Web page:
The Minnesota Supreme Court announced it will review the Puce v. Burnsville park fee suit following the city of Burnsville’s appeal of a February Court of Appeals victory for project applicant Almir Puce.
At a mid-January 2019 meeting, the Burnsville Planning Commission voted 4-1 to approve Puce’s commercial project with 17 conditions, one of which was the payment of a $37,804 park fee. Puce asked the city to waive the fee as the proposed three-phased development that included a proposed auto dealership and bakery would not result in the need for more parks.
At a late-January 2019 meeting of the Burnsville City Council, Puce again objected to the payment of this fee. In February 2019, the city reduced the proposed fee to $11,700. The city had no plan for new parks and no evidence that this development would cause a need for a new park, as a home currently existed on the property.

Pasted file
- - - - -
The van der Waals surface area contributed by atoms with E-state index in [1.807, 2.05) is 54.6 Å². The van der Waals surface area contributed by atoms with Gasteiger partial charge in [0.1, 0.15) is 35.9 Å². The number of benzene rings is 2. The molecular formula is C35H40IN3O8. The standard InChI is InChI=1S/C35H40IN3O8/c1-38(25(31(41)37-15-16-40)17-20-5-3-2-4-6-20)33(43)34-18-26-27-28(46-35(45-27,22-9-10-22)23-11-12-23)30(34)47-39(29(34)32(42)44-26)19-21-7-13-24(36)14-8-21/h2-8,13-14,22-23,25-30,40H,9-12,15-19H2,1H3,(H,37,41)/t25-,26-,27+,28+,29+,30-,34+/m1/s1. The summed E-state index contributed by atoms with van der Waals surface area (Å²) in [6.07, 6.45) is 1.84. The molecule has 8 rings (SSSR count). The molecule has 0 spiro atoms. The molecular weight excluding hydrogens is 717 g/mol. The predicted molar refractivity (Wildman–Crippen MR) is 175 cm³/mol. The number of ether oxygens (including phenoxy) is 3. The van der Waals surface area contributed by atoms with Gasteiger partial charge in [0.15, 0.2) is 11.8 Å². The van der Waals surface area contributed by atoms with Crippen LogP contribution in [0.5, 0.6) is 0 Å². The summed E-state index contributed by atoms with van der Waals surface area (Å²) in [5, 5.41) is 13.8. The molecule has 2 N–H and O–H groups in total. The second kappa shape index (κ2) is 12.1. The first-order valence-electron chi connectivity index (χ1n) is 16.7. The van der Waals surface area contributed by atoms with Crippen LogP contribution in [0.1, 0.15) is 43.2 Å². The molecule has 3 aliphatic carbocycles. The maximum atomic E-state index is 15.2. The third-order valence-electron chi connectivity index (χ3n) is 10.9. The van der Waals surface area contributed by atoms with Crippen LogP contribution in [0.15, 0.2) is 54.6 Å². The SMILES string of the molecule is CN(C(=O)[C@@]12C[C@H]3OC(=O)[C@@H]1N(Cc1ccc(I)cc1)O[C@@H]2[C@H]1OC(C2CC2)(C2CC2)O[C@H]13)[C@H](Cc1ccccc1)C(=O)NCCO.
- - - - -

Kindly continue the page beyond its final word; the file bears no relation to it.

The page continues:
Puce then sued the city. The city of Burnsville won in the initial hearing held in District Court. The Court of Appeals subsequently reversed the Dakota County District Court ruling, noting, “In this case, there is nothing in the record that is an ‘individualized determination’ concerning the ‘nature and extent’ of ‘the impact of the proposed development,’ let alone an ‘effort to quantify’ that impact. . . . Accordingly, there is not a rough proportionality between the park-dedication fee and any need for the acquisition and development or improvement of parkland as a result of the City’s approval of Puce’s development application.” In the Minnesota Supreme Court’s filing accepting the appeal, the Court also granted the League of Minnesota Cities’ request to file an amicus (friend of the court) brief. No hearing date has been set. The decision on this case could have rippling effects on park fees and development in Minnesota.